Of course there weren't any tears. Why should there be?! Turns out Kong wasn't dead after all (-- even though that fall alone should have liquified him.) Why make King Kong Lives, you ask? Because the world needed a Rom-Com Kong vs. Rednecks movie, dammit. That's why! 

First, the good news: My old VHS tape wouldn't work. Hooray! The bad news: I found a copy streaming on YouTube. Ah, poop. The really, really good news: I do believe I was now sufficiently drunk enough *hic* to handle this entry with ease. Nah. That's not really fair. For, despite the grumbling and hesitation, I do love and appreciate the mounting stoopidity of this movie something fierce. From the reviving surgery, to Kong and his lady love making the goo-goo (and beyond) at/with each other, to that aforementioned redneck interlude, to the final fight and the credulity-chucking final coda, this thing is just amazeballs.

And, oh, holy crap, does John Ashton's Lt. Nevitt belong in the Cranky Military Asshat Hall of Fame along with Alex Nicol's Col. 'Kill that Hairy Sumbitch' Davis of A*P*E infamy.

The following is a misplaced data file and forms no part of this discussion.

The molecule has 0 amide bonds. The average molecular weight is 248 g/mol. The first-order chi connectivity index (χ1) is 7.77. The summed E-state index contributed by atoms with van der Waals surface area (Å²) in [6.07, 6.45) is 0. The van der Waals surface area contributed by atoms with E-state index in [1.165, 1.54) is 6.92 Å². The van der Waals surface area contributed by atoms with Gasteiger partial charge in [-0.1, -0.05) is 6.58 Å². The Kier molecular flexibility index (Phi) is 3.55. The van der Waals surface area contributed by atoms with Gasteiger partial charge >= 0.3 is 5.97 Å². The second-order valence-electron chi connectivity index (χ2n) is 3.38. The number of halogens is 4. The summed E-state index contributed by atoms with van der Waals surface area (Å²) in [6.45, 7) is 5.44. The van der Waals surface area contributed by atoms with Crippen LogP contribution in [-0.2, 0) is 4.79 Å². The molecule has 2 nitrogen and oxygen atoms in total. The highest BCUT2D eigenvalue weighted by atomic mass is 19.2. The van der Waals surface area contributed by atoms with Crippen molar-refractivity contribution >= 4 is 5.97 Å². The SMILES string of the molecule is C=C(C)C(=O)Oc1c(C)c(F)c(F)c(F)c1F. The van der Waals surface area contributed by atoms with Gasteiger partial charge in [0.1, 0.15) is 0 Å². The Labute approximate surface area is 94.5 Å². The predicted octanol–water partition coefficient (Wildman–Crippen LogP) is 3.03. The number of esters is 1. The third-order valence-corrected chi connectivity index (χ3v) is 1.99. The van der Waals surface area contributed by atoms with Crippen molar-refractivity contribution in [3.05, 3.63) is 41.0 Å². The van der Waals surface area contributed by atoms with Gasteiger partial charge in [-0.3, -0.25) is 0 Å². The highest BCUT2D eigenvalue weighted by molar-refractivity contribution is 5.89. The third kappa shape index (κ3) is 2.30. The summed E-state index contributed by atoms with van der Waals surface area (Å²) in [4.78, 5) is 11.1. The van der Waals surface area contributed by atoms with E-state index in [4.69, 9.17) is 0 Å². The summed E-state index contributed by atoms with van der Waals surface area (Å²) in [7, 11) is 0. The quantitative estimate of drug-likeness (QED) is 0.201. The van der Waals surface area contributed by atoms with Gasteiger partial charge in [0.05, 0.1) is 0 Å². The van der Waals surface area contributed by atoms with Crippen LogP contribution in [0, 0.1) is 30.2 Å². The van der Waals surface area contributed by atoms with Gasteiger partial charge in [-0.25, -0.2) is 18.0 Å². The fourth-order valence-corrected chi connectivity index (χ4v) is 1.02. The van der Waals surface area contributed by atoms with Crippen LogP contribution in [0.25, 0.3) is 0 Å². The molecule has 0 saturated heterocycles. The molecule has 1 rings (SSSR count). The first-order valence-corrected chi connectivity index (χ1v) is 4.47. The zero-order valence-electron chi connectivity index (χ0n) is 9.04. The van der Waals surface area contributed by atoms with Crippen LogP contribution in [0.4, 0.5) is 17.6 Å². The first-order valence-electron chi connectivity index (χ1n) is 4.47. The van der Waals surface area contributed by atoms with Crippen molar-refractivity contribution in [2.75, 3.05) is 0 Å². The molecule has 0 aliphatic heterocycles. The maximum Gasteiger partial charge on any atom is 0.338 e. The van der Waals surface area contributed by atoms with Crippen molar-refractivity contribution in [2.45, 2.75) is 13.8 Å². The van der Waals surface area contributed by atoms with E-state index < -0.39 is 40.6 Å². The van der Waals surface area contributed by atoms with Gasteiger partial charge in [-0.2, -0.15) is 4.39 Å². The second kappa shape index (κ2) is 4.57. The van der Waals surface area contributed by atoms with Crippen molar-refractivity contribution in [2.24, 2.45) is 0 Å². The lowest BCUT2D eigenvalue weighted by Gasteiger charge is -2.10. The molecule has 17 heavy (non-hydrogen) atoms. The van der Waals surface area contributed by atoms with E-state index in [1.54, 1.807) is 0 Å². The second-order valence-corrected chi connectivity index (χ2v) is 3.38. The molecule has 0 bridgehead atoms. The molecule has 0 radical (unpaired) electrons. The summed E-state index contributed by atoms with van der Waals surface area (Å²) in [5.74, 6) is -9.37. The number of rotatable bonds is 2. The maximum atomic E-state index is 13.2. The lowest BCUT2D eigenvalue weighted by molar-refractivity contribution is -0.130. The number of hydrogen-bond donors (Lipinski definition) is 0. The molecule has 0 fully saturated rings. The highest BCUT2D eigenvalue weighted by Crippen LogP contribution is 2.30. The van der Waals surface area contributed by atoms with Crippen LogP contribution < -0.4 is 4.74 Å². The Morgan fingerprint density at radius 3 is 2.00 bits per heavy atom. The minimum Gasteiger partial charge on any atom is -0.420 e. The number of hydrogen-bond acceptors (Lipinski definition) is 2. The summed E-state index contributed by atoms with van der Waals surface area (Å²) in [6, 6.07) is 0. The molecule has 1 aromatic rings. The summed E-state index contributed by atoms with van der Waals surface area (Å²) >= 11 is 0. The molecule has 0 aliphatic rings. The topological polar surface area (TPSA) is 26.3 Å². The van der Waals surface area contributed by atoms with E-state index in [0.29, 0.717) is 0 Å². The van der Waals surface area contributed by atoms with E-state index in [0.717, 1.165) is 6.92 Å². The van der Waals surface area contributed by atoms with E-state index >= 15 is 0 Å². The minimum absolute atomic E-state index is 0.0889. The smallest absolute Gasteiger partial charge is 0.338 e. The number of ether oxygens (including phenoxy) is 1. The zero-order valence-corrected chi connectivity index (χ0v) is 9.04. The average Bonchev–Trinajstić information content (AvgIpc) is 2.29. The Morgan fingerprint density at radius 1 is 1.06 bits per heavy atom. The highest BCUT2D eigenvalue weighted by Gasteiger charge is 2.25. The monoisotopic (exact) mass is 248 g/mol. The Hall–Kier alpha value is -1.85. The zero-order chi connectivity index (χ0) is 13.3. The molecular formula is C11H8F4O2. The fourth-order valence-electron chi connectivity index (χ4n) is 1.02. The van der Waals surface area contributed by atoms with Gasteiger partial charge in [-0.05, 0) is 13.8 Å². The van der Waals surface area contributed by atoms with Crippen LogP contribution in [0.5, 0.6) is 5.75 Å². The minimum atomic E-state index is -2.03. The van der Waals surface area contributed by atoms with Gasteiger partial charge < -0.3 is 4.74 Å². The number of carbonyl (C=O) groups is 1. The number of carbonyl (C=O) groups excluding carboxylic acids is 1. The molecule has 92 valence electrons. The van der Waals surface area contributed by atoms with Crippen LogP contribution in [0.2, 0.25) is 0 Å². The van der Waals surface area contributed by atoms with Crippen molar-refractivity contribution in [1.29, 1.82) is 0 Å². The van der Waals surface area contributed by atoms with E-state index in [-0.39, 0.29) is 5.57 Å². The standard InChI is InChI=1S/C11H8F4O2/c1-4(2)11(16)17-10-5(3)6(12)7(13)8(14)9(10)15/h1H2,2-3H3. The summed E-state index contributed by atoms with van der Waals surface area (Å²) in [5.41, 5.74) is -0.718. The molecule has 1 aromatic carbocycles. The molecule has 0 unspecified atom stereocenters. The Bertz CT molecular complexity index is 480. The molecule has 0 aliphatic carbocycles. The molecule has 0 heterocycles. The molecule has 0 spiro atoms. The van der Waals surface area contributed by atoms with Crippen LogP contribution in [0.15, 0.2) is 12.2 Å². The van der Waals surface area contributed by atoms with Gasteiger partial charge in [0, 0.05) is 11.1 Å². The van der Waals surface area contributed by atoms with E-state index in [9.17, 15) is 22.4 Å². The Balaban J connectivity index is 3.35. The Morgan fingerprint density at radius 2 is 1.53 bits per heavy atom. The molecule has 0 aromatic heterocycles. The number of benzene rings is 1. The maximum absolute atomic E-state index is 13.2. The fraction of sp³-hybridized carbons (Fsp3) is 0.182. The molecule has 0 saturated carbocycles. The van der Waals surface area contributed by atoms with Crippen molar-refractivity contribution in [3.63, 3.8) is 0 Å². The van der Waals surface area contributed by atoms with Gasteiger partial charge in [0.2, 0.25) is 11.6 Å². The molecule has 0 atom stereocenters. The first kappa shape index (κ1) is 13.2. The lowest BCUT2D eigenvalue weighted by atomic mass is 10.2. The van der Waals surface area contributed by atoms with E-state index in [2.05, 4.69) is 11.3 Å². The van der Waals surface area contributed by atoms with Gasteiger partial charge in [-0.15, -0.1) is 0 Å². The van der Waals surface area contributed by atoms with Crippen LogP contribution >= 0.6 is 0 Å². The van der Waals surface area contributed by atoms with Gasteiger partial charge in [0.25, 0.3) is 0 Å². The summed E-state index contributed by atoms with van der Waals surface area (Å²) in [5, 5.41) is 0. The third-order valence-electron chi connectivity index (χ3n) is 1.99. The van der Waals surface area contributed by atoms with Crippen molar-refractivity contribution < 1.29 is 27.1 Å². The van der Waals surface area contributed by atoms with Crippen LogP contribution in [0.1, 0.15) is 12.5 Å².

And so, having survived King Kong Lives, my reward was getting to watch the super-duper three 'n' half-hour long extended cut of Peter Jackson's well-intentioned, but let's just call it what it is, wet dream. Now where the hell did I put that bottle...

What I remember most about watching Jackson's Kong in the theater was after the excruciatingly long and exhaustively-detailed set-up, was glancing at my watch when the monkey finally showed up and noting over an hour of screen time had elapsed before we got to what we had all paid to see. It's heart was definitely in the right place, sure, but the film is still kind of a broken baroque mess. I can't remember who first said it on the message board I used to haunt, but I wished it was me, when they said the film truly was a lovingly laborious and well-intended expanded-universe fan-fic gone horribly, horribly wrong.